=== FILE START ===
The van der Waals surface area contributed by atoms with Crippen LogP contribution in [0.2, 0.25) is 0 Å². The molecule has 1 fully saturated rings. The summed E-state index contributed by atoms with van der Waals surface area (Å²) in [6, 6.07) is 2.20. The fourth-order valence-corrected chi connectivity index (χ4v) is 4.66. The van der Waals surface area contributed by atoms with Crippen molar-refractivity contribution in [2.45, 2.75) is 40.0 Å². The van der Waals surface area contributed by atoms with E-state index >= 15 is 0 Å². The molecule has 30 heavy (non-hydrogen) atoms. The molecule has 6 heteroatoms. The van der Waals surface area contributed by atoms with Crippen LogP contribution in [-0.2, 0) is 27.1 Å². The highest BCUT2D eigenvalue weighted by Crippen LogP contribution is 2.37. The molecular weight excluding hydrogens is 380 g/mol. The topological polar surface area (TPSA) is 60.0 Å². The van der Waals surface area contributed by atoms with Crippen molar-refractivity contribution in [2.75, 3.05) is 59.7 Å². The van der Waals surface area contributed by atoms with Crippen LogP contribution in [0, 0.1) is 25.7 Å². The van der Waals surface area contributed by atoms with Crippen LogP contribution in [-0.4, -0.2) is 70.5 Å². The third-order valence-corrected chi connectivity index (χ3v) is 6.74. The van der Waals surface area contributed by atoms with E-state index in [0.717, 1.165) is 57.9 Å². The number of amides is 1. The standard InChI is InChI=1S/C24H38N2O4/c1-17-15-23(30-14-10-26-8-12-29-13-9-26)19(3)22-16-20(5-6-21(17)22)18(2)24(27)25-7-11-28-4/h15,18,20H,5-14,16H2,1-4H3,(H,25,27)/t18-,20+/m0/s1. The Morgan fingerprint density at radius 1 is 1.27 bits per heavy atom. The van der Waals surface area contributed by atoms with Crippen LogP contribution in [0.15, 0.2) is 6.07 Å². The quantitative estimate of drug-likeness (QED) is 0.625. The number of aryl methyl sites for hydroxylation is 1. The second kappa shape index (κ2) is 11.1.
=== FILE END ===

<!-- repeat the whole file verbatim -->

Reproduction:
The van der Waals surface area contributed by atoms with Crippen LogP contribution in [0.2, 0.25) is 0 Å². The molecule has 1 fully saturated rings. The summed E-state index contributed by atoms with van der Waals surface area (Å²) in [6, 6.07) is 2.20. The fourth-order valence-corrected chi connectivity index (χ4v) is 4.66. The van der Waals surface area contributed by atoms with Crippen molar-refractivity contribution in [2.45, 2.75) is 40.0 Å². The van der Waals surface area contributed by atoms with E-state index >= 15 is 0 Å². The molecule has 30 heavy (non-hydrogen) atoms. The molecule has 6 heteroatoms. The van der Waals surface area contributed by atoms with Crippen LogP contribution in [-0.2, 0) is 27.1 Å². The highest BCUT2D eigenvalue weighted by Crippen LogP contribution is 2.37. The molecular weight excluding hydrogens is 380 g/mol. The topological polar surface area (TPSA) is 60.0 Å². The van der Waals surface area contributed by atoms with Crippen molar-refractivity contribution in [2.75, 3.05) is 59.7 Å². The van der Waals surface area contributed by atoms with Crippen LogP contribution in [0, 0.1) is 25.7 Å². The van der Waals surface area contributed by atoms with Crippen LogP contribution in [-0.4, -0.2) is 70.5 Å². The third-order valence-corrected chi connectivity index (χ3v) is 6.74. The van der Waals surface area contributed by atoms with E-state index in [0.717, 1.165) is 57.9 Å². The number of amides is 1. The standard InChI is InChI=1S/C24H38N2O4/c1-17-15-23(30-14-10-26-8-12-29-13-9-26)19(3)22-16-20(5-6-21(17)22)18(2)24(27)25-7-11-28-4/h15,18,20H,5-14,16H2,1-4H3,(H,25,27)/t18-,20+/m0/s1. The Morgan fingerprint density at radius 1 is 1.27 bits per heavy atom. The van der Waals surface area contributed by atoms with Crippen LogP contribution in [0.15, 0.2) is 6.07 Å². The quantitative estimate of drug-likeness (QED) is 0.625. The number of aryl methyl sites for hydroxylation is 1. The second kappa shape index (κ2) is 11.1.